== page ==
Indonesia, Thailand and the Philippines will all report inflation figures toward the start of the week.
Japan will report revised growth figures for the first quarter as well as its latest wages figures as Prime Minister Fumio Kishida likely continues to mull an early election.
- For more, read Bloomberg Economics’ full Week Ahead for Asia
Europe, Middle East, Africa
The euro zone’s first-quarter performance will be revisited this week with fuller data that could show stagnation or even a recession after Germany suffered such a downturn.
How Europe’s biggest economy fared at the start of the second quarter will be a focus as well, in three reports starting on Monday with exports, followed by factory orders and industrial production. Italian and Spanish factory data will also be released.
Less backward-looking and more relevant for the ECB will be its own survey of consumers to be published on Tuesday, which will show whether expectations of faster inflation are becoming entrenched, even as data suggest price growth may be slowing.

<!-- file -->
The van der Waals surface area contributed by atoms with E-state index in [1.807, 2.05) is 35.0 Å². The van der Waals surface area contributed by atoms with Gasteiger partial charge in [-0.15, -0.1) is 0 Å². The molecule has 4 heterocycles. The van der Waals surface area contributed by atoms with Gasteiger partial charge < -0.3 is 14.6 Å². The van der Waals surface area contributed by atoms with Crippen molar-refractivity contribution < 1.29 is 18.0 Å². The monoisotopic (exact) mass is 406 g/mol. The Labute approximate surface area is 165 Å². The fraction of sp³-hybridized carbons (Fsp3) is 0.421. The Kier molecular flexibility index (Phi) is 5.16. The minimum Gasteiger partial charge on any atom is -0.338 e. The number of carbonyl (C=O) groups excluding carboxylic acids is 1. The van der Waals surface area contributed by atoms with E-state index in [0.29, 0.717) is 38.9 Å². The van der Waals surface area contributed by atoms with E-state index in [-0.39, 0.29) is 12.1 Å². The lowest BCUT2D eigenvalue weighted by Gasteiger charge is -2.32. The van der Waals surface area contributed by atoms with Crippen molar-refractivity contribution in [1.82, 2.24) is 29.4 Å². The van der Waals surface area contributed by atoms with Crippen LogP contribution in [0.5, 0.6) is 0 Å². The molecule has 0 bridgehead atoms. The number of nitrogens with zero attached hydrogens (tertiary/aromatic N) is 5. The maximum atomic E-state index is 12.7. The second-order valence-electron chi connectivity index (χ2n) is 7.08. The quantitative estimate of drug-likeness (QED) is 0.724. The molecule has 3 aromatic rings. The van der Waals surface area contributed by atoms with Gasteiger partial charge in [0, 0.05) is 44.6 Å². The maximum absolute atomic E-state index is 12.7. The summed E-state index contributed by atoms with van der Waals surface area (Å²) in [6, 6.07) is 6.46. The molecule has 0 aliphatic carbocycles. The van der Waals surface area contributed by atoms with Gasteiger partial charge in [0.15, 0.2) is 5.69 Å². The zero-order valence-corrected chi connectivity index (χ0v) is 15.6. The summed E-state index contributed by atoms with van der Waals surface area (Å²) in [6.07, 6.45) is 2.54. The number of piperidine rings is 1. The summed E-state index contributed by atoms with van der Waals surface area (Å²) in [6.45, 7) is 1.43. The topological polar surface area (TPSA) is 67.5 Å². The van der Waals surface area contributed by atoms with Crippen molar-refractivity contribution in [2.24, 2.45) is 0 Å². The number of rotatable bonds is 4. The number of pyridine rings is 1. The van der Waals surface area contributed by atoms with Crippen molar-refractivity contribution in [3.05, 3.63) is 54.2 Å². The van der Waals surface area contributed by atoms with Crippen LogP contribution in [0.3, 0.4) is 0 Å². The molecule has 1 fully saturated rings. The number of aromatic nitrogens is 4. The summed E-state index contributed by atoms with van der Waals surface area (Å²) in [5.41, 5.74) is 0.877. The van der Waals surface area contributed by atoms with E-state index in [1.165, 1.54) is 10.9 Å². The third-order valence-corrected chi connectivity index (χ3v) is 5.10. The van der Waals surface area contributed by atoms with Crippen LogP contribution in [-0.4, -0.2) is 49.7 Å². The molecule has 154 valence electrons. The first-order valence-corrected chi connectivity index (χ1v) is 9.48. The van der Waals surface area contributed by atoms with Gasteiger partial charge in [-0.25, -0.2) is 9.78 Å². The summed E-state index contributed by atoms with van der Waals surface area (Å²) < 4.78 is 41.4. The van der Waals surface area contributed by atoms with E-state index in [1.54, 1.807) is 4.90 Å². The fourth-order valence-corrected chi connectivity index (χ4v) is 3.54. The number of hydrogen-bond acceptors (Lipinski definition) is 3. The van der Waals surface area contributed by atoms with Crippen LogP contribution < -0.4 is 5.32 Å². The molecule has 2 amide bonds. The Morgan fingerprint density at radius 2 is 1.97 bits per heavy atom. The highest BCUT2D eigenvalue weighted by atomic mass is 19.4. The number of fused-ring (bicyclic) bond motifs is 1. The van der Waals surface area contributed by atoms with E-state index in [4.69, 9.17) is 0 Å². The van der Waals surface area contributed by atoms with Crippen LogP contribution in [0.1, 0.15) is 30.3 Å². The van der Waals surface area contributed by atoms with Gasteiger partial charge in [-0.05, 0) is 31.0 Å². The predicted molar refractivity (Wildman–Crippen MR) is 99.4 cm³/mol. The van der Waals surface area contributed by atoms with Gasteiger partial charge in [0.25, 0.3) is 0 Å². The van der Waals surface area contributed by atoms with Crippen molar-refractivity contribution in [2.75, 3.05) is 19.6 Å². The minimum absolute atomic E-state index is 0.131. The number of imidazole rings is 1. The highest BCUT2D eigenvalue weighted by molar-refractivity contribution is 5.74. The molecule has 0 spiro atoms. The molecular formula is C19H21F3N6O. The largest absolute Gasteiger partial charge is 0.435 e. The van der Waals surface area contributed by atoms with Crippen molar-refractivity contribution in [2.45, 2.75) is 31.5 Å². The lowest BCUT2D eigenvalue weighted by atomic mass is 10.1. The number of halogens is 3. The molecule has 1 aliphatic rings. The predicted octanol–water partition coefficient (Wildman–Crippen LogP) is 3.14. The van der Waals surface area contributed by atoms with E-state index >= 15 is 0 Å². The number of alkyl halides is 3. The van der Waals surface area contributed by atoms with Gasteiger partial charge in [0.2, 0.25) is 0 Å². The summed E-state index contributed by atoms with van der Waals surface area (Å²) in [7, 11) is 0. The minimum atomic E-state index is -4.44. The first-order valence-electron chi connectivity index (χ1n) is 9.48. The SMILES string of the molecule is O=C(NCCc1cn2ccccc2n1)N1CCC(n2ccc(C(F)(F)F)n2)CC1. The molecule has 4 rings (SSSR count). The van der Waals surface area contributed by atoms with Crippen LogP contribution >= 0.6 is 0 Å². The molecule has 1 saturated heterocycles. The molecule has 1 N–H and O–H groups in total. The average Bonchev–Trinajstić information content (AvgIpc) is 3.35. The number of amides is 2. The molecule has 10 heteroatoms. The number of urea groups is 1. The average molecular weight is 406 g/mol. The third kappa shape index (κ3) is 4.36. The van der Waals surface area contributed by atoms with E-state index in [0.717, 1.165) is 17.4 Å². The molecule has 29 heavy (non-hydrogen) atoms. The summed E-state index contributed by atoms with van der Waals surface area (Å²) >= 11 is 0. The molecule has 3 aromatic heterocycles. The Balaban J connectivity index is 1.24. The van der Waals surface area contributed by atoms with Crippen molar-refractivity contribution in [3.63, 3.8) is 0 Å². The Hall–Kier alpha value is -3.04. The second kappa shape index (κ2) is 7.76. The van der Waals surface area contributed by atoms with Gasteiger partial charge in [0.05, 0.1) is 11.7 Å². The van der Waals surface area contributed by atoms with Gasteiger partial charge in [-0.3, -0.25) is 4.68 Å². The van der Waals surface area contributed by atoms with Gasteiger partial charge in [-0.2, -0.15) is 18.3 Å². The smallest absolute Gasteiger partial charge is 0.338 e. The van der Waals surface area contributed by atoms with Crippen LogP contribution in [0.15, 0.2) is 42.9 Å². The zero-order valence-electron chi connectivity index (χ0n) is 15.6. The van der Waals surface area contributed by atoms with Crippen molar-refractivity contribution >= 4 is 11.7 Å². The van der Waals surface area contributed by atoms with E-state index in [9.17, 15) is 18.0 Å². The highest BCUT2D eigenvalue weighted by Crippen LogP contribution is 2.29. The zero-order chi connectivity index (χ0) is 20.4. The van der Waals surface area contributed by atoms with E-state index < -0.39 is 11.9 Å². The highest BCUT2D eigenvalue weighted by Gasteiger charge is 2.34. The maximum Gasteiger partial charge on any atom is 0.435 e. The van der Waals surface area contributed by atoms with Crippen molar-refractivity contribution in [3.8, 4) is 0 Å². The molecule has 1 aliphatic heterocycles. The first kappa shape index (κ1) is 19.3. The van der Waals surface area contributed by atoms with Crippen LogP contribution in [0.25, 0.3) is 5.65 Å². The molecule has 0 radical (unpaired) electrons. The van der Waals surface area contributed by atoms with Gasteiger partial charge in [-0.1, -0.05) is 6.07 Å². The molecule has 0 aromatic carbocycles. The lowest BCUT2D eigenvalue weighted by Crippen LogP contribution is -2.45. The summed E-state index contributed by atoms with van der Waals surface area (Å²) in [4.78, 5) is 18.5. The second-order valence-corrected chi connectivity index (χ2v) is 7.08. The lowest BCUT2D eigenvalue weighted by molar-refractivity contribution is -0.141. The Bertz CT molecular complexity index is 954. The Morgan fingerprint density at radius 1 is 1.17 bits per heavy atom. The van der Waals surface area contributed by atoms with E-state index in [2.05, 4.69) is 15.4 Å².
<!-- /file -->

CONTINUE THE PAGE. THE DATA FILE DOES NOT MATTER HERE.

Policymakers will make final comments before a pre-meeting blackout period kicks in on Thursday in advance of the June 15 rate decision. ECB President Christine Lagarde’s appearance in the European Parliament on Monday may draw attention.
Elsewhere in Europe, inflation data on Monday may provide comfort to the Swiss National Bank, with an underlying gauge of price growth predicted to slow to its 2% ceiling.
Norway’s equivalent report on Friday may be less encouraging: Inflation there is still likely to exceed 6%. The same day, in neighboring Sweden, the monthly GDP indicator for April will be released, the latest health check on an economy predicted by the European Commission to suffer the region’s worst contraction this year.
Elsewhere, three central bank decisions are scheduled:
- On Wednesday, Polish officials will probably keep rates unchanged after slowing inflation boosted speculation a cut may be just around the corner.
- Serbia’s central bank on Thursday will consider whether to pause tightening for a second time or to resume rate hikes.
- On Friday, the Bank of Russia may hold its key rate at 7.5%, extending the longest pause since late-2015 through mid-2016. Officials are increasingly on alert for inflationary risks, though.